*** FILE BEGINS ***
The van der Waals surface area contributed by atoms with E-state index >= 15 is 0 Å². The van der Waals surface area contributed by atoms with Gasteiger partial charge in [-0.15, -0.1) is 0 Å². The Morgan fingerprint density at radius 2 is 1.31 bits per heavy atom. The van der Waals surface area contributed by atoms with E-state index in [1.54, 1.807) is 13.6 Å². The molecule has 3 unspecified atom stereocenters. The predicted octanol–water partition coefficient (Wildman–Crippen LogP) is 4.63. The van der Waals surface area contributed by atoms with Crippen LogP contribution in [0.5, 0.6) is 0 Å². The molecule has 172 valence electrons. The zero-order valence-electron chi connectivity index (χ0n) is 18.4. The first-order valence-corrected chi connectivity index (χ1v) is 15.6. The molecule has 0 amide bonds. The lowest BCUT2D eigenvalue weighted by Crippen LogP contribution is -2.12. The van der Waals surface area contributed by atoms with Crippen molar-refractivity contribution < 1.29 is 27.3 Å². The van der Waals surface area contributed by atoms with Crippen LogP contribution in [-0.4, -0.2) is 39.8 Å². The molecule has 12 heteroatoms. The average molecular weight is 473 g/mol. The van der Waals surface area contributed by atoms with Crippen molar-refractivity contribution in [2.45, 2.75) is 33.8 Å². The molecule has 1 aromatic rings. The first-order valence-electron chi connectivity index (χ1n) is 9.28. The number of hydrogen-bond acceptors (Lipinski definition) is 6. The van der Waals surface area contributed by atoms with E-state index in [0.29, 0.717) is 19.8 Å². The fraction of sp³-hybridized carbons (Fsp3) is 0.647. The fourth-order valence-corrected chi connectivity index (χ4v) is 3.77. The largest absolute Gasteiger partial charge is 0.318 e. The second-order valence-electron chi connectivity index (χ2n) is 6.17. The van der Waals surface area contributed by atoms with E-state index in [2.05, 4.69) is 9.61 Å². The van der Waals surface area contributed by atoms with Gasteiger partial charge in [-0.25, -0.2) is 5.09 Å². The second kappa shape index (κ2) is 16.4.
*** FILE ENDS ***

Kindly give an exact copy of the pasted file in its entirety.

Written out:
The van der Waals surface area contributed by atoms with E-state index >= 15 is 0 Å². The van der Waals surface area contributed by atoms with Gasteiger partial charge in [-0.15, -0.1) is 0 Å². The Morgan fingerprint density at radius 2 is 1.31 bits per heavy atom. The van der Waals surface area contributed by atoms with E-state index in [1.54, 1.807) is 13.6 Å². The molecule has 3 unspecified atom stereocenters. The predicted octanol–water partition coefficient (Wildman–Crippen LogP) is 4.63. The van der Waals surface area contributed by atoms with Crippen LogP contribution in [0.5, 0.6) is 0 Å². The molecule has 172 valence electrons. The zero-order valence-electron chi connectivity index (χ0n) is 18.4. The first-order valence-corrected chi connectivity index (χ1v) is 15.6. The molecule has 0 amide bonds. The lowest BCUT2D eigenvalue weighted by Crippen LogP contribution is -2.12. The van der Waals surface area contributed by atoms with Crippen molar-refractivity contribution < 1.29 is 27.3 Å². The van der Waals surface area contributed by atoms with Crippen LogP contribution in [-0.4, -0.2) is 39.8 Å². The molecule has 12 heteroatoms. The average molecular weight is 473 g/mol. The van der Waals surface area contributed by atoms with Crippen molar-refractivity contribution in [2.45, 2.75) is 33.8 Å². The molecule has 1 aromatic rings. The first-order valence-electron chi connectivity index (χ1n) is 9.28. The number of hydrogen-bond acceptors (Lipinski definition) is 6. The van der Waals surface area contributed by atoms with E-state index in [0.29, 0.717) is 19.8 Å². The fraction of sp³-hybridized carbons (Fsp3) is 0.647. The fourth-order valence-corrected chi connectivity index (χ4v) is 3.77. The largest absolute Gasteiger partial charge is 0.318 e. The second-order valence-electron chi connectivity index (χ2n) is 6.17. The van der Waals surface area contributed by atoms with E-state index in [2.05, 4.69) is 9.61 Å². The van der Waals surface area contributed by atoms with Gasteiger partial charge in [-0.25, -0.2) is 5.09 Å². The second kappa shape index (κ2) is 16.4.